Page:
The piece appears polished, maybe resulting from a combination of environmental rolling, intentional polishing of breaks made to enhance the final form and smoothing and patination from human handling of the stone.

Primate (ape/human?) "mask" with grotesque/missing left facial depiction.  Two nostrils are visible at the tip of the nose here, face is being viewed straight on.  Each serves as the singular nostril for the profile views of the lion and ape.
(for orientation, ape on photo left side, lion on photo right side)

The idea of a lion taking a bite out of the head may be found in the “Four Memes…” article by James B. Harrod seen in the links panel on the right side of your screen.  Such stone faces, or masks, are often depicted with visual distortion on the left side, often indicating an open mouth, a closed or missing eye- perhaps suggesting the horror of a lions bite.  This artifact could be an expression of a “stratigraphic overlay” of three world “memes” or packages of cultural information (1) "hit the baboon (ape here) on the head," first identified by Mary Leakey at Olduvai, (2) “lion's bite out of the head” and (3) “mask of the opacity of suffering” to borrow James B. Harrod’s concepts and terminology. 

Standing elephant, head at photo left side, rump at right 

A slice of the stone was cut off by power saw in current times, about parallel to the horizontal plane of the standing elephant, where the lower 1/4 or so of the elephant, such as the bottom of the trunk, the bottom of legs and the feet, if they were ever there, are gone now.

Head-on view of elephant, eyes depicted in black stone

Apes are a known subject of European stone art.  There may have been human networks from Europe into Africa or Asia which provided information to Europeans about apes.  Some Europeans were very familiar with baboons which they had to contend with on the Iberian Peninsula and along the Mediterranean coast.  It may be that the remains of bones, such as those of Gigantopithicus which went extinct about 100,000 years ago, were traded into Europe from south east Asia as novelties of a much larger but similar species.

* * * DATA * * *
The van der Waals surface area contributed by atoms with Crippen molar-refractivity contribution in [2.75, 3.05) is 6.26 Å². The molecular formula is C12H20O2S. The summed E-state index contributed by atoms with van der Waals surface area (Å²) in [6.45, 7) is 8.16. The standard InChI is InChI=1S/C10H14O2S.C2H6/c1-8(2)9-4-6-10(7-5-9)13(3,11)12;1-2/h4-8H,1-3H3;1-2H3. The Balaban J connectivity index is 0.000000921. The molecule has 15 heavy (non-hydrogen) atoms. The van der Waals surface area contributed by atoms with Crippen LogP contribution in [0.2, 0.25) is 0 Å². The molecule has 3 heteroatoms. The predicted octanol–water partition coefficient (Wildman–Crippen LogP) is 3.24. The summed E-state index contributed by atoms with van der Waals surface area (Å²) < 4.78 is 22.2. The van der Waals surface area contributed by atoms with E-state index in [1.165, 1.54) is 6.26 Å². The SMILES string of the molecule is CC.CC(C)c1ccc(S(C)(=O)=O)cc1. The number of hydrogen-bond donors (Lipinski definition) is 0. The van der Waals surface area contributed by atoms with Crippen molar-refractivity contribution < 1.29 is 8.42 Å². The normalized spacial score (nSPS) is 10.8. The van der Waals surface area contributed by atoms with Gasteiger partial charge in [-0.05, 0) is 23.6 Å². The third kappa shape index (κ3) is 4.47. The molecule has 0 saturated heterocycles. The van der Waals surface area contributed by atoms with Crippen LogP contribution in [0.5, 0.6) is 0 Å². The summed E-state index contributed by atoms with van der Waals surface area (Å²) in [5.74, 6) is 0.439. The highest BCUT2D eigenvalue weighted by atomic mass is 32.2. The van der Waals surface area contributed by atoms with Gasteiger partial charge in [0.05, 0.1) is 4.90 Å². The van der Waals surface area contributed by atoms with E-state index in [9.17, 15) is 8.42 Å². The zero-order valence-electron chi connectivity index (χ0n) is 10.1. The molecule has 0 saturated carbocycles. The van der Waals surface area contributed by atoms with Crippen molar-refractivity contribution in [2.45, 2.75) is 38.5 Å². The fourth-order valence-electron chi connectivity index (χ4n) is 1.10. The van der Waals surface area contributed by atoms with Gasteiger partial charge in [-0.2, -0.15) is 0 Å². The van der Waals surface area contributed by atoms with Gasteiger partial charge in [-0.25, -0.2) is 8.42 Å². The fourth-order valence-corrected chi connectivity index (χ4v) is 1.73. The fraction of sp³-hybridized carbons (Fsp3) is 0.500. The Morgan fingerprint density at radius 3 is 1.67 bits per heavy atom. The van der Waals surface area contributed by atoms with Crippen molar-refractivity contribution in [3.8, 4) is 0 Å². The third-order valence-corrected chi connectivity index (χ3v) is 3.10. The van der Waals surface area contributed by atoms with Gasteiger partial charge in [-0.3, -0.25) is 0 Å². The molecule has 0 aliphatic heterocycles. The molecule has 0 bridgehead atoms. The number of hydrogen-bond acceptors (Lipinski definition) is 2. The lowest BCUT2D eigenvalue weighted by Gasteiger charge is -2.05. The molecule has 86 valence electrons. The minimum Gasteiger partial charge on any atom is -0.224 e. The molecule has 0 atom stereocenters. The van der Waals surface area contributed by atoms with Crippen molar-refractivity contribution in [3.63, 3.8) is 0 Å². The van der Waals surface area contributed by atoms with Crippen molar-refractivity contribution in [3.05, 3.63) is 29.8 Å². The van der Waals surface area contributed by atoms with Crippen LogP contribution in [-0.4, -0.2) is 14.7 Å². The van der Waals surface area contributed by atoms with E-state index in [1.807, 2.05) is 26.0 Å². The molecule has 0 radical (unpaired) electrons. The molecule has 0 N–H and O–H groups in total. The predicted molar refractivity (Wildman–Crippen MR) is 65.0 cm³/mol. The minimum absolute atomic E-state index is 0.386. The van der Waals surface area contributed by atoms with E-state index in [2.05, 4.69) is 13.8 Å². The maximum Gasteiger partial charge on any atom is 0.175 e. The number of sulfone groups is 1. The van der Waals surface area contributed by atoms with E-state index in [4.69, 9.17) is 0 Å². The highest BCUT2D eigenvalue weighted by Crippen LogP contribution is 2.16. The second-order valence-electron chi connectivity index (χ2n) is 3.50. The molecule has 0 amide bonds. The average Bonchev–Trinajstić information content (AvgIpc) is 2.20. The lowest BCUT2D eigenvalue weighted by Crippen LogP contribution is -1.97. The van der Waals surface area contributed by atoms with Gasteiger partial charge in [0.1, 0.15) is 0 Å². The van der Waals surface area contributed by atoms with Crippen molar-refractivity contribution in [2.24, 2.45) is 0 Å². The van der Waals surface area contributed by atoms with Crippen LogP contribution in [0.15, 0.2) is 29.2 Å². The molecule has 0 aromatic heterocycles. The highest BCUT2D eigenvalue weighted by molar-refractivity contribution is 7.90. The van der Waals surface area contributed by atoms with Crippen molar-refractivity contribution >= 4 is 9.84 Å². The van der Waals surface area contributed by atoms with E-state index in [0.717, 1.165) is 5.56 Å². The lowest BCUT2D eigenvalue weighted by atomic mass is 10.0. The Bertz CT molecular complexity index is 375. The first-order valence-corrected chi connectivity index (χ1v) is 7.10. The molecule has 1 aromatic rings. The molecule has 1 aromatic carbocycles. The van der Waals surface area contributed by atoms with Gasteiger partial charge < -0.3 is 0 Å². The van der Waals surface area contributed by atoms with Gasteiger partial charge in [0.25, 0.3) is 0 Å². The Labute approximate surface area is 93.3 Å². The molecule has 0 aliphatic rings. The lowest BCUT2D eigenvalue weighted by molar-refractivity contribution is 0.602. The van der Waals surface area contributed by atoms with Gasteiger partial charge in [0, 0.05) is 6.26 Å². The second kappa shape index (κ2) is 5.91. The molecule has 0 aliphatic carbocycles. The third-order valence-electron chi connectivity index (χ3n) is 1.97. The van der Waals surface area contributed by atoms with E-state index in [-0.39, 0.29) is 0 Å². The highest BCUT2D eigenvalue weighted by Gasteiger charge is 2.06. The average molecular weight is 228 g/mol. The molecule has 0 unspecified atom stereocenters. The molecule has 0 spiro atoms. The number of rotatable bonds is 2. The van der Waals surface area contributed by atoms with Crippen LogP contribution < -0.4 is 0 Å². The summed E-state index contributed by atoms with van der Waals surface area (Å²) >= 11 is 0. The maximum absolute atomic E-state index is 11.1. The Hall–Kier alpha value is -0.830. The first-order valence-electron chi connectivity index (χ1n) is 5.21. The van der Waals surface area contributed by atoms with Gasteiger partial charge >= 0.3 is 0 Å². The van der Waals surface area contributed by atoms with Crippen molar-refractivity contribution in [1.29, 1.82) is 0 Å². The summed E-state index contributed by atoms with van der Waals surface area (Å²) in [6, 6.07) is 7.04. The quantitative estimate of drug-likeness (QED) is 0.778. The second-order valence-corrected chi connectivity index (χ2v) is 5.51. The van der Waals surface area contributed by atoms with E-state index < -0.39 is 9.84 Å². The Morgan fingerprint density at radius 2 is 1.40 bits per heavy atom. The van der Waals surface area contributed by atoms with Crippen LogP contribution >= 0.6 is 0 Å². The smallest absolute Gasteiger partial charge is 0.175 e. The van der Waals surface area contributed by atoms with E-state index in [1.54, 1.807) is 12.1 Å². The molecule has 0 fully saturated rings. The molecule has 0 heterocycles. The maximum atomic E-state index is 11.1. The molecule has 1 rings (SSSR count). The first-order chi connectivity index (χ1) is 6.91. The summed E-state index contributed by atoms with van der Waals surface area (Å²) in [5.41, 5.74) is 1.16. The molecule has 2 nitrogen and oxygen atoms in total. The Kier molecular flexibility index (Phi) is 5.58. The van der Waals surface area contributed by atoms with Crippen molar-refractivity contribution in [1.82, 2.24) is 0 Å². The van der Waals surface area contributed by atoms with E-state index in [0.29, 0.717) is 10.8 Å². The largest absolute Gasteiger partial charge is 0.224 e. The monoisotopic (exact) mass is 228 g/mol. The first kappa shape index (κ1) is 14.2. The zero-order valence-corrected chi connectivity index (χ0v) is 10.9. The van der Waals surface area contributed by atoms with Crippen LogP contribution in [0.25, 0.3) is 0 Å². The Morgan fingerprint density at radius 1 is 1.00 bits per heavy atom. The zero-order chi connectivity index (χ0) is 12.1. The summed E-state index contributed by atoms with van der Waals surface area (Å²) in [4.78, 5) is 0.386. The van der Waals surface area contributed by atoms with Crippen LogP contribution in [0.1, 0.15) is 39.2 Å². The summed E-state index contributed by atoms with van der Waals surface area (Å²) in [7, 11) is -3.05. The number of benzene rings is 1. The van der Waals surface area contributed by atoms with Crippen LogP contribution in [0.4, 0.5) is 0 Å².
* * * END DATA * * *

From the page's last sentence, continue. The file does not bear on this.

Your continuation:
Please use the links here for images and more information on the ape topic in ancient stone art.  Right click your mouse to have your browser translate languages if needed.

Ursel Benekendorff, Germany

Hans Grams, Germany

Jan van Es, The Netherlands

Petrified wooden polymorph from Java.  Jan van Es collection.


1 comment:

  1. Hello Ken, I was referred here by MeetMaker from the Arrowheadology site for research into a cat visage I posted. He called it correctly! I thought it was human, and still, there is a possibility of a polymorph combo of human/cat /cerimonial Aztec/ and Clovis Point killed Bison, but before I can look anywhere and right off the bat I see a familiar symbol on the Lion/Hyena sculpture that I see on a few items here in MN. I call it a three tear design, with the griever being the fourth entity. But, I usually see it around the eyes, usually along the bottom, but I have seen it above too, and it is usually as prominant as the one your feline piece has in the second picture down. Oh wow, I just the duck on the lions head...You used it as the eye, yep, something is going on. The face I am here because of is like MeetMaker said, a spotted leopard with chisel marks that we could compare. I also have a 6-8 headed chief/face effigy or as I call it, an oral traditions stone, that has the symbol you used for the eye of the duck. I posted it on and got negative feedback, but now, seeing the same symbol here, I got a hunch. Thank You, Scott